Mount Kinabalu – the highest mountain in Borneo. She’s a beauty and a tough climb. I successfully made it all 4095.2 metres to the top and somehow survived the 8.7km walk back to the bottom, although my knees won’t agree with the usage of the word ‘successfully’. Here’s a photo blog of my hike.
The starting point is at the Timpohon Gate, at an altitude of 1866.4 metres above sea level. The flora down here is mossy, green and delicate. The beauty of the climb is you pass through so many different layers of plant life as the altitude changes.
Mount Kinabalu from the starting point of the climb. She’s a daunting image, considering I needed to get to the peak!
I passed this sign enroute to the second rest point, somewhere between 2,000 and 2,200 metres. Moving faster is all relative!
Getting a clear photo of the squirrels roaming about is near impossible as they move so fast!
Just above cloud level now. We were lucky with the good weather.
Climbing higher, the flora is changing rapidly and becoming much hardier and resistant to the harsh elements. It’s all too beautiful for words.
The climbing is getting more difficult at the higher altitudes. The last 4 kms to basecamp for the evening are much steeper and uneven.
Another photo of the climb up – just imagine how much fun the downhill was on my knees!
More of the hardier vegetation in the higher altitudes. I was just clearing the cloud level so there’s a lot of mist and potentially heavy, cold winds up here.
The beautiful vegetation softens what is otherwise a really harsh landscape.
Exposed rock face after a tremor a number of years ago.
I can’t get enough of the incredible vegetation up here. Mist blowing in from the distance.
Another photo of the unrelenting staircase to basecamp!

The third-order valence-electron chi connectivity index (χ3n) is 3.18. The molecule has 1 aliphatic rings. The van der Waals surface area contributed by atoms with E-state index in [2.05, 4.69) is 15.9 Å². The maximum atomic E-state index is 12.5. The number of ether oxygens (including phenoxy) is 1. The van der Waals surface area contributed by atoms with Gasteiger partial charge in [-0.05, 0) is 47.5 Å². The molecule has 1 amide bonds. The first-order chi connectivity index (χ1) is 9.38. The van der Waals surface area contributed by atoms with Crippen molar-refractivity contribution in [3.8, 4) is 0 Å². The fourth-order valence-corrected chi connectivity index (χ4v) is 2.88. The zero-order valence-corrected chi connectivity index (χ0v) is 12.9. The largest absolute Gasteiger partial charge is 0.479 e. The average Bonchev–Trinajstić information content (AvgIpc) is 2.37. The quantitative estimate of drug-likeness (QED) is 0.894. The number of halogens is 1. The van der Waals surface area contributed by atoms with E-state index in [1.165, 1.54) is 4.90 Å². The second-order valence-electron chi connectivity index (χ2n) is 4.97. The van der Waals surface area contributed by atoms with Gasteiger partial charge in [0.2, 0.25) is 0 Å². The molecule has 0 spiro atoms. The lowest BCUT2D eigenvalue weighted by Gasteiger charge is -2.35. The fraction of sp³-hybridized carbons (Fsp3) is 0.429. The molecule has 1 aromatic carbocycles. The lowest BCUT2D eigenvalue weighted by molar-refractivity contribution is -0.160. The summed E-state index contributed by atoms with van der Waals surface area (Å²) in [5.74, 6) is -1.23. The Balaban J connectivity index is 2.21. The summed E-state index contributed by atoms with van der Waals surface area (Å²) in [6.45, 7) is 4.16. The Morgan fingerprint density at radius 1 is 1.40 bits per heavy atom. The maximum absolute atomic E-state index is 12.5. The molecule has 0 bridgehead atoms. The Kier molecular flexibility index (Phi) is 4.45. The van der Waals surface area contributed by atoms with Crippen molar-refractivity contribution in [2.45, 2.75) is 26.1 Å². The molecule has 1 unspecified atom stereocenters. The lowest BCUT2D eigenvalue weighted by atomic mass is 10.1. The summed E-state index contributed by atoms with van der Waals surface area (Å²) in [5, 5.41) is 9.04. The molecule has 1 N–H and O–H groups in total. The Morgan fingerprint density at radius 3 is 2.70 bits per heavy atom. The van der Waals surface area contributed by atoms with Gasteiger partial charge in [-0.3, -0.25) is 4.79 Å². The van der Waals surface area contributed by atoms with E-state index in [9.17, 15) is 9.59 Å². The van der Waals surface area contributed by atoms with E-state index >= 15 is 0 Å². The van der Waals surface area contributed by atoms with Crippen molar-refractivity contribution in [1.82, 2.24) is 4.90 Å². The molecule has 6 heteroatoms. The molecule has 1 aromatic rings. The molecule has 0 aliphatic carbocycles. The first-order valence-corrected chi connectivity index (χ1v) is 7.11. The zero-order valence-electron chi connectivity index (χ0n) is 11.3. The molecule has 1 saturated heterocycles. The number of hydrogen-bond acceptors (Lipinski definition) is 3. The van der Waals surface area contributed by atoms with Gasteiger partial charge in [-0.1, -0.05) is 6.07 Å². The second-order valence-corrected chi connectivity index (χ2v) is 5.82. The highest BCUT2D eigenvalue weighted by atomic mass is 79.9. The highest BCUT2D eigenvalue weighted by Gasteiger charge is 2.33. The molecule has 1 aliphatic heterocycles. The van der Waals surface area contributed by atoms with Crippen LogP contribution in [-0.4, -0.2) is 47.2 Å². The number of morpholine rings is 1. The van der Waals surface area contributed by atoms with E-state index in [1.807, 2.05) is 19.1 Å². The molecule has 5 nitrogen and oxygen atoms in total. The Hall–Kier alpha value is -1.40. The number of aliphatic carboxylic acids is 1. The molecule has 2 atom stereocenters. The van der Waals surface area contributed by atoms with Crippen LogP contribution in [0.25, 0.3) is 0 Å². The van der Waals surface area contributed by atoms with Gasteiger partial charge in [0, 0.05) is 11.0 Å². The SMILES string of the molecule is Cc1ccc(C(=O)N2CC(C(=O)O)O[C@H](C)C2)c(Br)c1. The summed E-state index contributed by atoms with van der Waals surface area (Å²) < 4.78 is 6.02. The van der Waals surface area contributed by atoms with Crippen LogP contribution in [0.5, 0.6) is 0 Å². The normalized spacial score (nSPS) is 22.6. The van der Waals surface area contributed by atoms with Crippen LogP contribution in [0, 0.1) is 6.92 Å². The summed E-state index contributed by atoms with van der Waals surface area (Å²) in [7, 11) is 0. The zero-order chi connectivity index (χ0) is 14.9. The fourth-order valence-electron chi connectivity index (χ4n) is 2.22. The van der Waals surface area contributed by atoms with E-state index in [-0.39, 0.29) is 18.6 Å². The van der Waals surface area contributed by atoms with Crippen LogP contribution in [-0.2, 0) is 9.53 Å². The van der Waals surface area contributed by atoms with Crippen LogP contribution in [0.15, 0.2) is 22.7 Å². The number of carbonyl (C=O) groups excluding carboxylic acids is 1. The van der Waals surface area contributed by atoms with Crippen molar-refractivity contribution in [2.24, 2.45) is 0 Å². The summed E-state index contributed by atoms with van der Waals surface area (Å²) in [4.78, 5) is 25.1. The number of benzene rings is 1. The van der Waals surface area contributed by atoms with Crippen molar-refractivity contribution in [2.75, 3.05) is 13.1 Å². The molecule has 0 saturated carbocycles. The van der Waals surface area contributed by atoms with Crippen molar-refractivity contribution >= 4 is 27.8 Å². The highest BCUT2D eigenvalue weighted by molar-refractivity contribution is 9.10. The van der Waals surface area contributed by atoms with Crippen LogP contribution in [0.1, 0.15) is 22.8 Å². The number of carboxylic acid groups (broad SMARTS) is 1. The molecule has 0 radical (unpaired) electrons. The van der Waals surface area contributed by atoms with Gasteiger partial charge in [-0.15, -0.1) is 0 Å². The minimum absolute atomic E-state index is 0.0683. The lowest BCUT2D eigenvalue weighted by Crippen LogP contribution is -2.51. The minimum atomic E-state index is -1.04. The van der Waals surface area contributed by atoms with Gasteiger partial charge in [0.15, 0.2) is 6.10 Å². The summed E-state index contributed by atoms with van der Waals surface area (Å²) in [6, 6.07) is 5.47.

Finally at Laban Rata – base camp for the evening. We are well above cloud level and were treated to an incredible sunset. I took so many pictures of the clouds and I can’t help but share some of them below.
More cloud porn.
After waking up at 1.45am and departing basecamp at 2.30am, and climbing the remaining 825 metres to the summit, I made it well in time for sunrise. I was hell bent on making it there before the sun rose, so much so I motored ahead of the pack and walked at least half the distance mostly alone (calm down mom, it was a calculated decision – there were other hikers around). I was so fortunate to catch the entire show. This planet can’t stop blowing my mind with its beauty.
A few of us waiting for the sun to appear.
The sun is about to appear behind the mountain.
The best sort of photo of me, but the highlight is behind me 🙂
Ah man, just look at that!
The landscape up here is harsh and unforgiving but so so extraordinarily beautiful.
The rock formations and texture of the rocks almost look like the back of a dragon.
The sun coming out in full force now.
All the pastel colours coming out to play.
Incredible sloping, sheer rock forms – almost looks alien to the planet.
Mount Kinabalu doesn’t have that typical mountain, conical form. instead, she’s quite uneven, with jagged peaks and troughs all about.
About to begin the wonderful descent – my knees were aching at the thought alone!
Ja no, it’s incredible.
One of my favourite pictures, the almost smooth rocks, leading to a peak. Looks like an animal from the Jurassic period.
A bit of repetitive photography here, but the sheer form of the rocks fascinates me!
The rope serves more as a route marker up than something you need to summit the mountain. There’s only 1 or 2 places where you need to pull yourself up, but it’s not nearly as dramatic as it sounds. The most upper body exercise I’ve had in 10 months of travel is lifting a beer bottle to my lips and I was more than alright.
Mom, I slid down here. The trick is to stop yourself before you go over the edge and die.
Another shot of the way down (and up for that matter – down is an exact reverse of your ascent).
The never-ending stair case at the beginning of your climb to the summit.
Out of interest, I’m really chuffed with the way these photos turned out but it must be said that 95% of them were taken with my iPhone, despite me lugging around a 1.5kg Nikon DSLR. My old iPhone gave up the ghost whilst I was back in South Africa and I cracked and splurged on the new 7 plus. At the time I remember thinking its camera would never meet my expectations but I was so wrong! Nothing can beat the zoom on a DSLR, for sure, but the engine in the iPhone is phenomenal for your typical sort of photo not requiring a massive zoom. Furthermore, the twin camera of the iPhone really impressed me. No, Apple isn’t paying me to say this but I’d have liked this piece of consumer advice 🙂